Internet Freedom and U.S. Diplomacy
Information technologies are revolutionizing how governments interact with their citizens, and how citizens interact with each other. Across the Middle East, anti-government activists are harnessing the power of social media to rally against regimes. Meanwhile, governments in Iran and China are using sophisticated tools to police the web. So what do these new tech challenges mean for American diplomacy?
Technology played a critical role in helping organize protesters and amplify their grievances in Egypt and Tunisia. But YouTube and Twitter didn't cause the uprisings playing out across the Middle East. Alec Ross explains the different roles technology has played.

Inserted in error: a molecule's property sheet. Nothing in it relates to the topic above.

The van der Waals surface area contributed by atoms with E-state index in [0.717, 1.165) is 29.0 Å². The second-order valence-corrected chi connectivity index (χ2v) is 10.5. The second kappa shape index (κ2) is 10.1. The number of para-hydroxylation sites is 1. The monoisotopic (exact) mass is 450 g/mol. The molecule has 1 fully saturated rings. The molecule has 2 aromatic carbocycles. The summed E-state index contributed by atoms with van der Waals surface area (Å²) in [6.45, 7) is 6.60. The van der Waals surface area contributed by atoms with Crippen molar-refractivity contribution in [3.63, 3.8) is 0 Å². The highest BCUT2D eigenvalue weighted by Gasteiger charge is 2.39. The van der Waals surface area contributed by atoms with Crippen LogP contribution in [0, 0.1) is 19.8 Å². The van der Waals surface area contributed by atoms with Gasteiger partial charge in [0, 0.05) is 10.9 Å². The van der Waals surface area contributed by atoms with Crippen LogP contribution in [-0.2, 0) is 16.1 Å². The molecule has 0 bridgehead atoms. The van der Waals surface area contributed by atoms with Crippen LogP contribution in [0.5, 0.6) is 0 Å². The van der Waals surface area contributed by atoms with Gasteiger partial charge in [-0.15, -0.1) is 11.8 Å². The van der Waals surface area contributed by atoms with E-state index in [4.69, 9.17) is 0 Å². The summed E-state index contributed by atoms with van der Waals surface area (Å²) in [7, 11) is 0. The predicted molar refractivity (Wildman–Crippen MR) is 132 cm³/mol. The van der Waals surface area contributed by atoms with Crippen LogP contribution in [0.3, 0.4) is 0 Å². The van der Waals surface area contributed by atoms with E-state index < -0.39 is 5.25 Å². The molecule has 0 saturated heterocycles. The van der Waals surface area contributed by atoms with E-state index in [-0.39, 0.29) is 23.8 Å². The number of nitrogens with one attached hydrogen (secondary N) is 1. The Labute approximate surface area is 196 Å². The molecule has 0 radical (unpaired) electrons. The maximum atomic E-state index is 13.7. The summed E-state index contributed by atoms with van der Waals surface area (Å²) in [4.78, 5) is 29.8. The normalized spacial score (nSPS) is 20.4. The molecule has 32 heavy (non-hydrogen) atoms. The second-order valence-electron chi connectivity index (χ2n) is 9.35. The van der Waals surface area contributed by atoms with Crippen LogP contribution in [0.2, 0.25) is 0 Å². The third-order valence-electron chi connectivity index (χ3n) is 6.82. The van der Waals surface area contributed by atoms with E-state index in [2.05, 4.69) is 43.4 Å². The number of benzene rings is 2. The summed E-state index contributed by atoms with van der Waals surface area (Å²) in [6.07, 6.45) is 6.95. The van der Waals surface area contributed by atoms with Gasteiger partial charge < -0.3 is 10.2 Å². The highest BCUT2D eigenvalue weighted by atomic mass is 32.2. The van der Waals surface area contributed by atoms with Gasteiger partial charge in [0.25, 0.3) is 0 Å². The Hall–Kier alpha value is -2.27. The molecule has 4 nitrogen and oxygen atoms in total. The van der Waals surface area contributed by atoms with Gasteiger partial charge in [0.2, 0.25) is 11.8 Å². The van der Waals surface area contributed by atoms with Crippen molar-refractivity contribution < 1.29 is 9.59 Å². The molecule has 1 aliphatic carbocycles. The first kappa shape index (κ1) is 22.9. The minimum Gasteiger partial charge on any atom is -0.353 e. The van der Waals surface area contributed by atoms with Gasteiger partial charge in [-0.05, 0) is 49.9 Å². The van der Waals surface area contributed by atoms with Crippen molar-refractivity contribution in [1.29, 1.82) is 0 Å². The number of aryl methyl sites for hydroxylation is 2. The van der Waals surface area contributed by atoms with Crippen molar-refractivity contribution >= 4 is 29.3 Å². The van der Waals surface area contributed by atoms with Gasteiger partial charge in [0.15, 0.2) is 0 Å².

On February 15th, Secretary of State Hillary Clinton delivered her second major address on "Internet Freedom," the principle that all countries should protect freedoms of assembly and speech in the digital square (see video of the speech below). But what happens when that principle creates tensions with U.S. allies?
Secretary of State Hillary Clinton, "Internet Rights and Wrongs: Choices and Challenges in a Networked World" (February 15, 2011; George Washington University)